February 4, 2005:  Sugarcane Research Unit (SRU) scientists:  Dr. William White, Research Entomologist; Dr. Thomas Tew, Research Geneticist; and Dr. Ryan Viator, Research Plant Physiologist, were selected to serve on the Entomology, Breeding, and Agronomy Committees of the ISSCT, respectively, with Dr. White being elected to serve as the Entomology Committee's chairman.  As members of the respective committees, the SRU scientists will be responsible for assisting the commissioners in developing programs for the ISSCT-sponsored workshops and congresses.


February 11, 2005:Sugarcane Research Unit (SRU) Scientists Dr. Mike Grisham (Research Plant Pathologist), Bill White (Research Entomologist), Dr. Tom Tew (Research Geneticist), and Dr. Ryan Viator (Research Plant Physiologist) were invited to make presentations during the Agricultural Section of the Division's annual meeting at Baton Rouge, Louisiana, on February 11th.  Dr. Grisham provided an update on a relatively new sugarcane disease in Louisiana, Sugarcane Yellow Leaf Disease.  Dr. White provided an update on research efforts to develop sugarcane varieties that are resistant to stalk boring insects and in particular the Mexican Rice Borer.  Dr. Tew presented an update on the growth and yield potential of Ho 95-988, a newly released sugarcane variety that originated from the SRU's varietal development program.  Finally, Dr. Viator discussed the results of experiments he has been conducting on the impact of post-harvest residues generated during the harvesting of green cane on subsequent ratoon crops.  While at the meeting, Dr. Mike Grisham was elected to serve a second term as the Division's Agriculture Chairman.


February 16-18, 2005:Sugarcane Research Unit (SRU) Scientists: Dr. Ed Richard (Research Leader/Research Agronomist), Dr. Bill White (Research Entomologist), Dr. Richard Johnson (Research Agronomist), and Dr. Ryan Viator (Research Plant Physiologist) were invited to make presentations during the Louisiana Agricultural & Management Conference.  The annual conference, sponsored by the Louisiana Agricultural Consultants Association, was held February 16th - 18th in Alexandria.  Dr. Richard provided an update on the use of artificial ripeners to facilitate the early harvesting of sugarcane.  Dr. White provided an update on research efforts in several areas:  the relationship between dextran accumulation and stalk damage caused by the sugarcane borer (SCB), varietal differences in susceptibility to the SCB, and the identification of a predatory insect that may provide some biocontrol of the SCB.  Dr. Johnson presented an update on his research evaluating the effects of winter-killed sugarcane vegetation on the growth of the subsequent crop and the application of precision agriculture technologies to sugarcane production.  Finally, Dr. Viator discussed results of experiments on the impact of post-harvest residues generated during the harvesting of green cane on subsequent ratoon crops. 


March 15th, 2005:Dr. Ed Richard, Research Leader of the Sugarcane Research Unit was asked to give a perspective on USDA-ARS cooperation regarding sugarcane agronomic programs as part of a USDA, Cooperative State Research, Education, and Extension Service (CSREES) review of the LSU Ag Center's Agronomy Department.  The reviews by a panel of peers from across the U.S. are held every 5 to 7 years and are designed to identify the strengths and weaknesses of the Ag Center's agronomic program.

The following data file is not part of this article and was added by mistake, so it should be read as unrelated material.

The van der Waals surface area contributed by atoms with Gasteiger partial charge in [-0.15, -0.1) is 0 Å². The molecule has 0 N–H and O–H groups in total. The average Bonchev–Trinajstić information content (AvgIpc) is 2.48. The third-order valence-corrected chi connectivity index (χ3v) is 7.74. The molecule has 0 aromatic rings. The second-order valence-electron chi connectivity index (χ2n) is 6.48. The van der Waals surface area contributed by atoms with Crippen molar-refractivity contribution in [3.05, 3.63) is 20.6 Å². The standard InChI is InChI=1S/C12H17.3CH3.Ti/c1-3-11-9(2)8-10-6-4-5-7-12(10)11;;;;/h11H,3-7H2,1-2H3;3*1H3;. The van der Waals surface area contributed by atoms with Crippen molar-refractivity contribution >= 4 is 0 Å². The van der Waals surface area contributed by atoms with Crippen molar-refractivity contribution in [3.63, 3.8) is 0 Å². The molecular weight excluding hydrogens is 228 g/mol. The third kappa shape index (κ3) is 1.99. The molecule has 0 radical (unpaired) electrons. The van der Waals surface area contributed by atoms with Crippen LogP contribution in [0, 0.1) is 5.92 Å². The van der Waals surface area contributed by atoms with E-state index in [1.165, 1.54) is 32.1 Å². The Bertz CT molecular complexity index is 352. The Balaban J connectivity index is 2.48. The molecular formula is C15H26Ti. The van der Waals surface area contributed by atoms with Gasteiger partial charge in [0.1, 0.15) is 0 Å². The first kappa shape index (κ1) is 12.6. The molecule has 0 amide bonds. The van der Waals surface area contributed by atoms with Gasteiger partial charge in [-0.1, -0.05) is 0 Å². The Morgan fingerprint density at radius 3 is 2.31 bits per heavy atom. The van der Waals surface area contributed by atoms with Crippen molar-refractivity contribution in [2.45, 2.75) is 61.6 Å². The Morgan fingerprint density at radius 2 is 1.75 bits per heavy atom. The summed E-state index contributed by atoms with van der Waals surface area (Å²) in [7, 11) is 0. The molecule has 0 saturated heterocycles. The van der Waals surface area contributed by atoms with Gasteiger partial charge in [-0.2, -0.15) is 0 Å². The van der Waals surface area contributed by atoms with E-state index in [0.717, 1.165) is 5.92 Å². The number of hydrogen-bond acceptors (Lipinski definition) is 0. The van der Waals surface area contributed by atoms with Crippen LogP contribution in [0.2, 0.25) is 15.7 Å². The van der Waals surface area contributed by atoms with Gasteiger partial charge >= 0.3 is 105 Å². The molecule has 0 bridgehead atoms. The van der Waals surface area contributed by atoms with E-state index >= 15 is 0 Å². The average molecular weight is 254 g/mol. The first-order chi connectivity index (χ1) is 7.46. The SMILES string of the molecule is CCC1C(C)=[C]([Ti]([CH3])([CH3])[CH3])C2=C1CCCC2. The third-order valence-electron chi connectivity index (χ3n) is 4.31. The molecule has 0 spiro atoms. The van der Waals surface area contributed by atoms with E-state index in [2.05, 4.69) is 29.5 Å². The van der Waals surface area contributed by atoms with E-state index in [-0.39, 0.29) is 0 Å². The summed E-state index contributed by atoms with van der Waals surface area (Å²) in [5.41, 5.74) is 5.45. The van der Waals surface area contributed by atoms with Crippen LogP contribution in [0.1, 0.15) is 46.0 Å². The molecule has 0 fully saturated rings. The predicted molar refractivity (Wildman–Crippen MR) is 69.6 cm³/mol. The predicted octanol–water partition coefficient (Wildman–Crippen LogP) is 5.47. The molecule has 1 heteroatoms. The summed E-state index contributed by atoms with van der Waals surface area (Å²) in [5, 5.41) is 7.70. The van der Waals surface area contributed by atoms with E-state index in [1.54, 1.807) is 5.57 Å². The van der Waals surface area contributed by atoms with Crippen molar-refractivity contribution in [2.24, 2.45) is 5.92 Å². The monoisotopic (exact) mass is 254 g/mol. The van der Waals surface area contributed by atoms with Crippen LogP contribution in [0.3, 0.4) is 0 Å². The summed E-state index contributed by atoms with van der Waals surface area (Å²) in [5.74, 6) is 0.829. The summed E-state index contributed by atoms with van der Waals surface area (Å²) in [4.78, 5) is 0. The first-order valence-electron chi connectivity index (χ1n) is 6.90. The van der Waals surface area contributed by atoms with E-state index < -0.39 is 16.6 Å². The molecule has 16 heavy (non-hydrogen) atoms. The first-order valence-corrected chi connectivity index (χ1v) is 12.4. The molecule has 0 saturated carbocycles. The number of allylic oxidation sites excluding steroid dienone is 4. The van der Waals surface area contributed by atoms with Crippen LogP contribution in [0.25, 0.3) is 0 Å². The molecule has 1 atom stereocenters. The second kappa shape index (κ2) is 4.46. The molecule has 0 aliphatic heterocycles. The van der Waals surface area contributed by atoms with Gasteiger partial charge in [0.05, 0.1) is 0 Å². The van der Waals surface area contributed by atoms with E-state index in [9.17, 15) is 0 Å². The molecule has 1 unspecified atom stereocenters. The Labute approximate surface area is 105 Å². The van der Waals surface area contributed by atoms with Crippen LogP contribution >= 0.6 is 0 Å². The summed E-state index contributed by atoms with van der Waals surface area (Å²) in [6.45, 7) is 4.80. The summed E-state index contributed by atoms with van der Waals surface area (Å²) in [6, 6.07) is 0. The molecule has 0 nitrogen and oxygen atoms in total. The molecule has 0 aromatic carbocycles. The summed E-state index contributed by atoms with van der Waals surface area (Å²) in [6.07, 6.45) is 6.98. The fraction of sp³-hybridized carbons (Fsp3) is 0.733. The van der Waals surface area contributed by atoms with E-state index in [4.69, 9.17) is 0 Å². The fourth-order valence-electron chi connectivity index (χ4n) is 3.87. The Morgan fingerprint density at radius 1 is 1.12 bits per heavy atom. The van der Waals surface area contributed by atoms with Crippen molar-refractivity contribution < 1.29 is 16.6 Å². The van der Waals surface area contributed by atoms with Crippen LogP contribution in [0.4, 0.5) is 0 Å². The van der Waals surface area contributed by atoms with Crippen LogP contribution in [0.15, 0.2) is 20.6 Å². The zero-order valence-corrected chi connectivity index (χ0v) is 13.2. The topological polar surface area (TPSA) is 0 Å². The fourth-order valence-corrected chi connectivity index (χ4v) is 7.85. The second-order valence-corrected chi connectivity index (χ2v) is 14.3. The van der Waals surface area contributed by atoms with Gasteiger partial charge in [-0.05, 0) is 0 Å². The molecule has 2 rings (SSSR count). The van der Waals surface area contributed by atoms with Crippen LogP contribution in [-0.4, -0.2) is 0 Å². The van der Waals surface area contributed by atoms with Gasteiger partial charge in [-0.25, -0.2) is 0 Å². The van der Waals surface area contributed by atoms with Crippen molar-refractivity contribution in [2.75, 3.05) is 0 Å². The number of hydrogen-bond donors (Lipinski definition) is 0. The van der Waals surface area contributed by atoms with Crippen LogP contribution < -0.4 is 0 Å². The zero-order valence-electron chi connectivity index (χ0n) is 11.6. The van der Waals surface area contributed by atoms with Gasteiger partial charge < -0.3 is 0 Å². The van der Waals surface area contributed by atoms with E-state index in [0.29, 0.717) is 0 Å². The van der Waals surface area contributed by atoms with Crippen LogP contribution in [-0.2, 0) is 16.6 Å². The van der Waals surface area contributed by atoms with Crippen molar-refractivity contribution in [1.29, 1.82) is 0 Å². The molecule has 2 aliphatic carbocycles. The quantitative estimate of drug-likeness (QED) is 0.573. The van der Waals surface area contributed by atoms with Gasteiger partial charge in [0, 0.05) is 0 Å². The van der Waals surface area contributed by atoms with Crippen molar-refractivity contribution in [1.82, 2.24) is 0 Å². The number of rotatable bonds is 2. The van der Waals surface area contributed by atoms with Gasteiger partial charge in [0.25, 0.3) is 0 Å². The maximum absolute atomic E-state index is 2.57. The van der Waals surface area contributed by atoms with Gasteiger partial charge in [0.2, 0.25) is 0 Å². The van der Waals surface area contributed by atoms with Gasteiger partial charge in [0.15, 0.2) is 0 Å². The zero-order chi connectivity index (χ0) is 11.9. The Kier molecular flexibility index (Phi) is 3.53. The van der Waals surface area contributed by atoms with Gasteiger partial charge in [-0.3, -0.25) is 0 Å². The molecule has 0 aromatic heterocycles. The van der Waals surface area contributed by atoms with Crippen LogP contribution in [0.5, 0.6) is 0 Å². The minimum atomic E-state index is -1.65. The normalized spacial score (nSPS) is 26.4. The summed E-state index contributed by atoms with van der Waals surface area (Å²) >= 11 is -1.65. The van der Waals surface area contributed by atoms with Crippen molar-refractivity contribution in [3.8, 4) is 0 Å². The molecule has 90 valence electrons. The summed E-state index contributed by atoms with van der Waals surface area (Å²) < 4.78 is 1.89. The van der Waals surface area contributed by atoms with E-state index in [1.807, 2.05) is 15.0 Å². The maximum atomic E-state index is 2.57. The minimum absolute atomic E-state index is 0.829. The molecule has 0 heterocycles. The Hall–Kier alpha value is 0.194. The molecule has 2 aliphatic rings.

March 21, 2005: Dr. William White, Research Entomologist, with the Sugarcane Research Unit was the invited speaker at the March meeting of the Bayouland Young Farmers' Association at Napoleonville, Louisiana.  Dr. White was asked to discuss the susceptibility of newly released and soon to be released sugarcane varieties to the sugarcane borer as well as to discuss his research to date that identified a new predator beetle that may offer some help in the control of the sugarcane borer.


March 23, 2005:Dr. Richard Johnson, Research Agronomist, with the Sugarcane Research Unit took part in a workshop on soil testing and fertilization recommendations sponsored by the LSU Agricultural Center's Soil Testing Laboratory at Baton Rouge, Louisiana.  The purpose of the workshop was to try to identify ways that the soil testing laboratory could be more responsive to the needs of Louisiana's agricultural community.  Topics ranged from: the classes and chemistries of different soils in Louisiana to the methodologies of soil extraction to the generation of fertilizer recommendations, to the National Resource Conservation Service's policies on nutrient management.


April 25, 2005: Members of the Sugarcane Research Unit (SRU): Ryan Viator, Tom Tew, Robert Cobill, and Ed Richard were asked to participate in a discussion with LSU AgCenter and American Sugarcane League researchers and representatives of John Deere's CAMECO Industries, a major manufacturer of sugarcane harvesting equipment, to explore ways that the various entities can work together to develop "grower-friendly" best management practices (BMP's) that will insure that cane of the highest quality is being harvested and delivered to the raw sugar factories for processing.  These BMP's would be presented to the growers via the Louisiana Cooperative Extension Service.